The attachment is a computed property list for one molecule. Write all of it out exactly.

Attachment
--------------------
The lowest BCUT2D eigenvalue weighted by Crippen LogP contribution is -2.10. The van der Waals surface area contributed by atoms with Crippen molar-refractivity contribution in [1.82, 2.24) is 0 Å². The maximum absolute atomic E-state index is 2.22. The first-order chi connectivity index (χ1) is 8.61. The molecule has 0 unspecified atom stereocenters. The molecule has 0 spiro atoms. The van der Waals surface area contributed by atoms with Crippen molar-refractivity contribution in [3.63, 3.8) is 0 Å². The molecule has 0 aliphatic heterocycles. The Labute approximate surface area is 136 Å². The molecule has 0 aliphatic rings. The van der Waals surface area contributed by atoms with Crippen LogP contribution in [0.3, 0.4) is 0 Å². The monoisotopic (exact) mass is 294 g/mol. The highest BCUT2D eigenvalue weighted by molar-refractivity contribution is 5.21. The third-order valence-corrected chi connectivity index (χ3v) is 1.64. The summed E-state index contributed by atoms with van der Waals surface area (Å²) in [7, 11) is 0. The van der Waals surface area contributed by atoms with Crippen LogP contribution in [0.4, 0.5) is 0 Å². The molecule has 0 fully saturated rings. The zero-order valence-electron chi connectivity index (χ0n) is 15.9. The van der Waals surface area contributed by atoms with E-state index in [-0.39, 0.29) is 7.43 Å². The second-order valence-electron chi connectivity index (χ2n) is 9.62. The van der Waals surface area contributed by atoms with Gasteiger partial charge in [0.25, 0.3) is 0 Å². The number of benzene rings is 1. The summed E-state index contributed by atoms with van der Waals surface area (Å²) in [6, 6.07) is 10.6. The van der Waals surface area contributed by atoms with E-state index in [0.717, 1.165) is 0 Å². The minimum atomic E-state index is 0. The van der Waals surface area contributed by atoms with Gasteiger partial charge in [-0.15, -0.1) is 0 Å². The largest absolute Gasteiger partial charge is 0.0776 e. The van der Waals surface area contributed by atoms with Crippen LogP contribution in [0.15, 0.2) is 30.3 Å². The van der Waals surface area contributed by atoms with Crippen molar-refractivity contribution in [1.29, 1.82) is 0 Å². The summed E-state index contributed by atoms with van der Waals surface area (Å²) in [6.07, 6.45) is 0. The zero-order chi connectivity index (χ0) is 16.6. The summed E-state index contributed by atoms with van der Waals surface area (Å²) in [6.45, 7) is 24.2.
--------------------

The lowest BCUT2D eigenvalue weighted by Crippen LogP contribution is -2.10. The van der Waals surface area contributed by atoms with Crippen molar-refractivity contribution in [1.82, 2.24) is 0 Å². The maximum absolute atomic E-state index is 2.22. The first-order chi connectivity index (χ1) is 8.61. The molecule has 0 unspecified atom stereocenters. The molecule has 0 spiro atoms. The van der Waals surface area contributed by atoms with Crippen molar-refractivity contribution in [3.63, 3.8) is 0 Å². The molecule has 0 aliphatic heterocycles. The Labute approximate surface area is 136 Å². The molecule has 0 aliphatic rings. The van der Waals surface area contributed by atoms with Crippen LogP contribution in [0.3, 0.4) is 0 Å². The monoisotopic (exact) mass is 294 g/mol. The highest BCUT2D eigenvalue weighted by molar-refractivity contribution is 5.21. The third-order valence-corrected chi connectivity index (χ3v) is 1.64. The summed E-state index contributed by atoms with van der Waals surface area (Å²) in [7, 11) is 0. The van der Waals surface area contributed by atoms with Crippen LogP contribution in [0.4, 0.5) is 0 Å². The molecule has 0 fully saturated rings. The zero-order valence-electron chi connectivity index (χ0n) is 15.9. The van der Waals surface area contributed by atoms with E-state index in [-0.39, 0.29) is 7.43 Å². The second-order valence-electron chi connectivity index (χ2n) is 9.62. The van der Waals surface area contributed by atoms with Gasteiger partial charge in [0.25, 0.3) is 0 Å². The number of benzene rings is 1. The summed E-state index contributed by atoms with van der Waals surface area (Å²) in [6, 6.07) is 10.6. The van der Waals surface area contributed by atoms with E-state index in [0.717, 1.165) is 0 Å². The minimum atomic E-state index is 0. The van der Waals surface area contributed by atoms with Gasteiger partial charge in [-0.15, -0.1) is 0 Å². The largest absolute Gasteiger partial charge is 0.0776 e. The van der Waals surface area contributed by atoms with Crippen LogP contribution in [0.15, 0.2) is 30.3 Å². The van der Waals surface area contributed by atoms with Crippen molar-refractivity contribution in [1.29, 1.82) is 0 Å². The summed E-state index contributed by atoms with van der Waals surface area (Å²) in [6.07, 6.45) is 0. The zero-order chi connectivity index (χ0) is 16.6. The summed E-state index contributed by atoms with van der Waals surface area (Å²) in [6.45, 7) is 24.2.